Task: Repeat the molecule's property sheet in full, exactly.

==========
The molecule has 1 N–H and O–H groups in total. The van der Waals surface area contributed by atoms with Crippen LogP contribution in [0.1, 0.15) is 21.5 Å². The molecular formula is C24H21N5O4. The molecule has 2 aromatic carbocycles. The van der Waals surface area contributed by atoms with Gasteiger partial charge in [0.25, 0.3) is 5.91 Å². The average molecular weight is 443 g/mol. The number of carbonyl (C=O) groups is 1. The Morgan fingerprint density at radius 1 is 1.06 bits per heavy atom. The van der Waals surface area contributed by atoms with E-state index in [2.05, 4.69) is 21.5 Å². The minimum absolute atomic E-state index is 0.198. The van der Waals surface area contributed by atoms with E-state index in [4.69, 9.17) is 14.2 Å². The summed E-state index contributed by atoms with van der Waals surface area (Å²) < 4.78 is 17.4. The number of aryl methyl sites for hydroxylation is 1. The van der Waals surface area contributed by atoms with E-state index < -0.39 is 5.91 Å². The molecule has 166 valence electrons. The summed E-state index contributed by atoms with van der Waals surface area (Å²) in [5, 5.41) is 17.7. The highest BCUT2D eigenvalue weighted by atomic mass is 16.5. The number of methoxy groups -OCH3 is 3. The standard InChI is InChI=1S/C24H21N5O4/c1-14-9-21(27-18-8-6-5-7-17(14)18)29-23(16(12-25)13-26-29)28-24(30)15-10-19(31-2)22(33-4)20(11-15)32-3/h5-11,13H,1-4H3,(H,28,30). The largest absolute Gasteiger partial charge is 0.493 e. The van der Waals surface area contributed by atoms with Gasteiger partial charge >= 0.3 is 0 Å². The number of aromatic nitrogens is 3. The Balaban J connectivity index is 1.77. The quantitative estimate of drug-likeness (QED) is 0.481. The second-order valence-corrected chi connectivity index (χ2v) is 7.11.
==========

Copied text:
The molecule has 1 N–H and O–H groups in total. The van der Waals surface area contributed by atoms with Crippen LogP contribution in [0.1, 0.15) is 21.5 Å². The molecular formula is C24H21N5O4. The molecule has 2 aromatic carbocycles. The van der Waals surface area contributed by atoms with Gasteiger partial charge in [0.25, 0.3) is 5.91 Å². The average molecular weight is 443 g/mol. The number of carbonyl (C=O) groups is 1. The Morgan fingerprint density at radius 1 is 1.06 bits per heavy atom. The van der Waals surface area contributed by atoms with E-state index in [2.05, 4.69) is 21.5 Å². The minimum absolute atomic E-state index is 0.198. The van der Waals surface area contributed by atoms with E-state index in [4.69, 9.17) is 14.2 Å². The summed E-state index contributed by atoms with van der Waals surface area (Å²) < 4.78 is 17.4. The number of aryl methyl sites for hydroxylation is 1. The van der Waals surface area contributed by atoms with E-state index < -0.39 is 5.91 Å². The molecule has 166 valence electrons. The summed E-state index contributed by atoms with van der Waals surface area (Å²) in [5, 5.41) is 17.7. The highest BCUT2D eigenvalue weighted by atomic mass is 16.5. The number of methoxy groups -OCH3 is 3. The standard InChI is InChI=1S/C24H21N5O4/c1-14-9-21(27-18-8-6-5-7-17(14)18)29-23(16(12-25)13-26-29)28-24(30)15-10-19(31-2)22(33-4)20(11-15)32-3/h5-11,13H,1-4H3,(H,28,30). The largest absolute Gasteiger partial charge is 0.493 e. The van der Waals surface area contributed by atoms with Gasteiger partial charge >= 0.3 is 0 Å². The number of aromatic nitrogens is 3. The Balaban J connectivity index is 1.77. The quantitative estimate of drug-likeness (QED) is 0.481. The second-order valence-corrected chi connectivity index (χ2v) is 7.11.